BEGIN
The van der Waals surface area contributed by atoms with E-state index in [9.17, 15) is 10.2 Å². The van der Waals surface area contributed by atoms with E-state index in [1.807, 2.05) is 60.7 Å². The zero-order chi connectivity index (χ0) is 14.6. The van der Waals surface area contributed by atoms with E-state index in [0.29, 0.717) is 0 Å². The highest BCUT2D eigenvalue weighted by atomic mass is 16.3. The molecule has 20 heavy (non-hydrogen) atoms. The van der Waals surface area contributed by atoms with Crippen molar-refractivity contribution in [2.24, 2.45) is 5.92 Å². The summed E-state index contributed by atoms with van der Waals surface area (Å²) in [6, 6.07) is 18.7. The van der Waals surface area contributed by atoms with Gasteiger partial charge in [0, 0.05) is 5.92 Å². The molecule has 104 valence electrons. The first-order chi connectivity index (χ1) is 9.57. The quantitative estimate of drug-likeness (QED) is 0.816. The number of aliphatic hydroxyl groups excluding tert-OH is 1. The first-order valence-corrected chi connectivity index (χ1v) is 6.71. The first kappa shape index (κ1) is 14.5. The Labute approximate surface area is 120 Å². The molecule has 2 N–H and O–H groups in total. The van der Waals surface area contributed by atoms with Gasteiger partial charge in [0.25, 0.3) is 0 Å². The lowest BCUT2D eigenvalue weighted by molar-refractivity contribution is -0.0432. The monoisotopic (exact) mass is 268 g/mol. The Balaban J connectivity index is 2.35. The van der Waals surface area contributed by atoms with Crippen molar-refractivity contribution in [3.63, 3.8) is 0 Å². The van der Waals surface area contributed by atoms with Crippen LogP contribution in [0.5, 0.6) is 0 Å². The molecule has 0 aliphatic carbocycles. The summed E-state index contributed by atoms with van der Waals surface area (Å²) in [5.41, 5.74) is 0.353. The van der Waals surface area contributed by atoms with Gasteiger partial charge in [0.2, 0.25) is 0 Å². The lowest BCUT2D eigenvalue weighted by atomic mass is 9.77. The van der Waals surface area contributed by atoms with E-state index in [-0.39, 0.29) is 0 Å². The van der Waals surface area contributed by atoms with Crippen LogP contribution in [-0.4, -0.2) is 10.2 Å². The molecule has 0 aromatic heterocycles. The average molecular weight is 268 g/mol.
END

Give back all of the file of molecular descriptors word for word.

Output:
The van der Waals surface area contributed by atoms with E-state index in [9.17, 15) is 10.2 Å². The van der Waals surface area contributed by atoms with E-state index in [1.807, 2.05) is 60.7 Å². The zero-order chi connectivity index (χ0) is 14.6. The van der Waals surface area contributed by atoms with E-state index in [0.29, 0.717) is 0 Å². The highest BCUT2D eigenvalue weighted by atomic mass is 16.3. The molecule has 20 heavy (non-hydrogen) atoms. The van der Waals surface area contributed by atoms with Crippen molar-refractivity contribution in [2.24, 2.45) is 5.92 Å². The summed E-state index contributed by atoms with van der Waals surface area (Å²) in [6, 6.07) is 18.7. The van der Waals surface area contributed by atoms with Gasteiger partial charge in [0, 0.05) is 5.92 Å². The molecule has 104 valence electrons. The first-order chi connectivity index (χ1) is 9.57. The quantitative estimate of drug-likeness (QED) is 0.816. The number of aliphatic hydroxyl groups excluding tert-OH is 1. The first-order valence-corrected chi connectivity index (χ1v) is 6.71. The first kappa shape index (κ1) is 14.5. The Labute approximate surface area is 120 Å². The molecule has 2 N–H and O–H groups in total. The van der Waals surface area contributed by atoms with Gasteiger partial charge in [0.25, 0.3) is 0 Å². The lowest BCUT2D eigenvalue weighted by molar-refractivity contribution is -0.0432. The monoisotopic (exact) mass is 268 g/mol. The Balaban J connectivity index is 2.35. The van der Waals surface area contributed by atoms with Crippen molar-refractivity contribution in [3.63, 3.8) is 0 Å². The van der Waals surface area contributed by atoms with Crippen LogP contribution in [0.5, 0.6) is 0 Å². The molecule has 0 aliphatic carbocycles. The summed E-state index contributed by atoms with van der Waals surface area (Å²) in [5.41, 5.74) is 0.353. The van der Waals surface area contributed by atoms with Gasteiger partial charge in [0.2, 0.25) is 0 Å². The lowest BCUT2D eigenvalue weighted by atomic mass is 9.77. The van der Waals surface area contributed by atoms with E-state index in [-0.39, 0.29) is 0 Å². The van der Waals surface area contributed by atoms with Crippen LogP contribution in [-0.4, -0.2) is 10.2 Å². The molecule has 0 aromatic heterocycles. The average molecular weight is 268 g/mol.